New ace climbs to top of SP Power Rankings

June 6th, 2024

In the sixth and latest Starting Pitcher Power Rankings of the 2024 season, a new champion has emerged.

After allowing only one run and 10 hits over 13 innings across his most recent two starts, Tigers southpaw Tarik Skubal has claimed the top spot for the first time this season. Our panel barely gave him the nod over an impressively deep field, with other top candidates including a pair of dominant Phillies pitchers and rapidly rising Yankees rookie Luis Gil.

Here is a look at the results of this week’s Starting Pitcher Power Rankings, which include three MLB rookies and two newcomers to the top-10 list.

1. , Tigers (Last poll: 2)
After appearing in the top 10 in each of the prior five editions of this exercise, including top-five finishes in each of the previous three, Skubal has finally made it to the pinnacle. The 27-year-old has continued to improve year-by-year, resulting in him becoming an AL Cy Young favorite. While ERA isn’t the be-all, end-all of pitching evaluation metrics in the modern era, check out Skubal’s improvement over the course of his career: 5.63 in 2020, to 4.34 in 2021, 3.52 in 2022, 2.80 in 2023 and finally 1.97 through June 5, 2024. By any definition of the word, he’s become a true ace.

2. , Phillies (3)
Suárez’s most recent two starts didn't go as smoothly as his historic beginning to the season. He allowed four earned runs in a loss at Colorado on May 26, then exited the game after two shutout innings against the Cardinals on June 1 due to a hand injury. But his body of work for the season as a whole is still remarkable enough for him to earn the second spot here. His nine wins and 1.70 ERA both rank first or tied for first among qualified starting pitchers.

3. , Phillies (4)
Wheeler was the top finisher in both the third and fourth editions of this poll, and he’s one of four pitchers to be in the top 10 every time (also Skubal, Corbin Burnes and Tyler Glasnow). The fact that Wheeler isn’t the top-ranked pitcher on his own team only speaks to the Phillies’ rotation’s dominance this season; Wheeler has proven to be as dominant as ever. His 0.967 WHIP is a career low, and he is MLB’s only pitcher with 90-plus strikeouts and a sub-2.50 ERA (91 K’s, 2.23 ERA).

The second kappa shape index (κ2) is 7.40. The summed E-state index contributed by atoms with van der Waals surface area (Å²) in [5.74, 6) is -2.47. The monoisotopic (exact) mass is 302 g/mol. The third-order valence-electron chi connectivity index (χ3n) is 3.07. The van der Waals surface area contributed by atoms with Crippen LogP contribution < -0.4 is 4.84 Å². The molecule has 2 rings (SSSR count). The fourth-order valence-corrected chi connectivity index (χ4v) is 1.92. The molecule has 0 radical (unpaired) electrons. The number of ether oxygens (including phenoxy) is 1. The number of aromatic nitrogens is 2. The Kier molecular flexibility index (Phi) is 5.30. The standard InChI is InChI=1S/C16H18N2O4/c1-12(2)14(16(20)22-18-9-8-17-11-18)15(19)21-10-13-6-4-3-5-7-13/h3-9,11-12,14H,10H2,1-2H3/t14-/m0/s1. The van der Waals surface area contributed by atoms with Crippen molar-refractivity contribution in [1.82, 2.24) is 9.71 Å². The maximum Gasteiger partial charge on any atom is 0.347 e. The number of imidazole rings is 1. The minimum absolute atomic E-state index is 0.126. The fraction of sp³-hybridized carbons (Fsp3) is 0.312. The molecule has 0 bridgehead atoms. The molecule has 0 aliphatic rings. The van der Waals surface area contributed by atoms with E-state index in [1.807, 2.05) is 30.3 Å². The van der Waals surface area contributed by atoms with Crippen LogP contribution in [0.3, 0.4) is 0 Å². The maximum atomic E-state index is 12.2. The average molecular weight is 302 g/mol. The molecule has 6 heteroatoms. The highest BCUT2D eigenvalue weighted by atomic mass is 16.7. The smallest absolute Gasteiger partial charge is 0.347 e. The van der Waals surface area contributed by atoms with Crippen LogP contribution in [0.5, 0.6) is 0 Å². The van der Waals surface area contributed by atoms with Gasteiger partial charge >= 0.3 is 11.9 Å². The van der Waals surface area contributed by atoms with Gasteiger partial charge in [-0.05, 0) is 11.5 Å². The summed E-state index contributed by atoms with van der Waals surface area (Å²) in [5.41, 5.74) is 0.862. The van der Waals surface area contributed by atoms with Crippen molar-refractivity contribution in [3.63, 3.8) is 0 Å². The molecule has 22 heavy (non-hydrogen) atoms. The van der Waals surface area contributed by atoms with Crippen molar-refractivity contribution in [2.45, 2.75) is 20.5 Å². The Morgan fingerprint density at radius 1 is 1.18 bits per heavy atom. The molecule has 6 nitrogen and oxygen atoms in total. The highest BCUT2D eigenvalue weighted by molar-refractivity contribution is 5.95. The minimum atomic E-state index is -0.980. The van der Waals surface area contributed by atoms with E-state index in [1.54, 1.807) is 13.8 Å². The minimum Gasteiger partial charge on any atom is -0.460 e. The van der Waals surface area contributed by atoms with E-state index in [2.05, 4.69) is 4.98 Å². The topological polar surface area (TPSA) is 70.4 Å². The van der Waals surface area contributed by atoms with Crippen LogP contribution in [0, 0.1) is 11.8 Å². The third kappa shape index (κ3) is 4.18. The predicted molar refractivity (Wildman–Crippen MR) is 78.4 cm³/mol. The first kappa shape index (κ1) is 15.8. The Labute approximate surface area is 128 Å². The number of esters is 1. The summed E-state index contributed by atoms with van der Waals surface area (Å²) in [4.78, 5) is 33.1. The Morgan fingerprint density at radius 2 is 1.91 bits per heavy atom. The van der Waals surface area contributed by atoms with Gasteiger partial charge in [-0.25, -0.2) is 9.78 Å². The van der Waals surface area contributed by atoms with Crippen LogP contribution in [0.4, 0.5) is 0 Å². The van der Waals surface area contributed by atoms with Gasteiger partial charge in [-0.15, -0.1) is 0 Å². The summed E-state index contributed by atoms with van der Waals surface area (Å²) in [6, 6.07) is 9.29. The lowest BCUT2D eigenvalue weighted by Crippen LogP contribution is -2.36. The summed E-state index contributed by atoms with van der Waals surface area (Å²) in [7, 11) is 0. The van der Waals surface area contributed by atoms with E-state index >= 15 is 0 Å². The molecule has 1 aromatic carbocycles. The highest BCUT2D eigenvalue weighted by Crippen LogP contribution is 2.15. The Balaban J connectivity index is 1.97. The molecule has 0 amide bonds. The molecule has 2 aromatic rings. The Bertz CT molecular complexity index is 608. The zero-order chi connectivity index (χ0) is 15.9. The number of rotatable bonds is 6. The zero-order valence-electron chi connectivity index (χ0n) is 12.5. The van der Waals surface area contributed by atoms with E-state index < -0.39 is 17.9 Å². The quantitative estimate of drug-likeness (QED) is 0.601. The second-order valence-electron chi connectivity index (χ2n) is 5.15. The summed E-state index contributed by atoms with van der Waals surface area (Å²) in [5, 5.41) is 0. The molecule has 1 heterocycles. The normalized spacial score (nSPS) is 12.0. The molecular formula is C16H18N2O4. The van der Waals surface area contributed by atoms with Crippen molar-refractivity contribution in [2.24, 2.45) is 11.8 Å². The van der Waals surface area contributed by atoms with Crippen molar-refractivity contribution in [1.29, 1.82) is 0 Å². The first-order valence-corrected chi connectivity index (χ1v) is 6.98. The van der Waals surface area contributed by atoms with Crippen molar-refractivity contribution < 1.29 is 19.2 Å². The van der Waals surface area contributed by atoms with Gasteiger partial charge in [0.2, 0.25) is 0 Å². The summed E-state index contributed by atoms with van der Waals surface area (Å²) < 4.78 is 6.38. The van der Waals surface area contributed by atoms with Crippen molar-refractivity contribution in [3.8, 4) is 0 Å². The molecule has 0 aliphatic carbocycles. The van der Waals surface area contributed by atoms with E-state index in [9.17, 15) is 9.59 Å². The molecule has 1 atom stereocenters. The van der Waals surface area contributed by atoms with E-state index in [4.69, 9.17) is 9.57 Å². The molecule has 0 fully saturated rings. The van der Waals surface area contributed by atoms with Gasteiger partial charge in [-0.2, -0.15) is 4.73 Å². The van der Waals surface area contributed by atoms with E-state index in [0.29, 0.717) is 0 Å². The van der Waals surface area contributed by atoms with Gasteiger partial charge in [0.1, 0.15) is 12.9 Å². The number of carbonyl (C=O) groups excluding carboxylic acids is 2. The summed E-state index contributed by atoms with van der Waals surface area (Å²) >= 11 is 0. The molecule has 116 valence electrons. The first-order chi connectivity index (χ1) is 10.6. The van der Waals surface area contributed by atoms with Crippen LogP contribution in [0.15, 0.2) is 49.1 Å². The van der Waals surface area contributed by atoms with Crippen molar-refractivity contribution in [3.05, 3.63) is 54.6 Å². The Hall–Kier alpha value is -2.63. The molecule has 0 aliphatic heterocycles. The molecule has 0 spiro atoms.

4. , Yankees (not ranked)
To jump from zero top-10 appearances in the first five polls to No. 4 in the sixth poll is an awfully abrupt rise, but “abrupt” is the perfect word to describe Gil’s ascent into pitching stardom. The 26-year-old, who debuted in 2021 but is still rookie-eligible this season, has simply mowed down everything in sight, including a preposterous 0.60 ERA across 44 2/3 innings in his seven starts since May 1 (with a 7-0 record to match). For the season as a whole, he leads qualified pitchers with a meager .129 batting average allowed.

5. , Orioles (9)
It’s paradoxical to suggest that a former Cy Young winner who was acquired in a blockbuster trade this offseason could be “quietly” dominating, but that seems to be the case for Burnes, who has simply gone about his business for an Orioles team trying to keep pace with the Yankees in the AL East. Burnes has not allowed more than three runs in any of his 13 starts, and his 13 consecutive starts with at least five innings and three or fewer runs allowed is the longest active streak in MLB. In his past five starts, he’s 3-0 with a 1.41 ERA.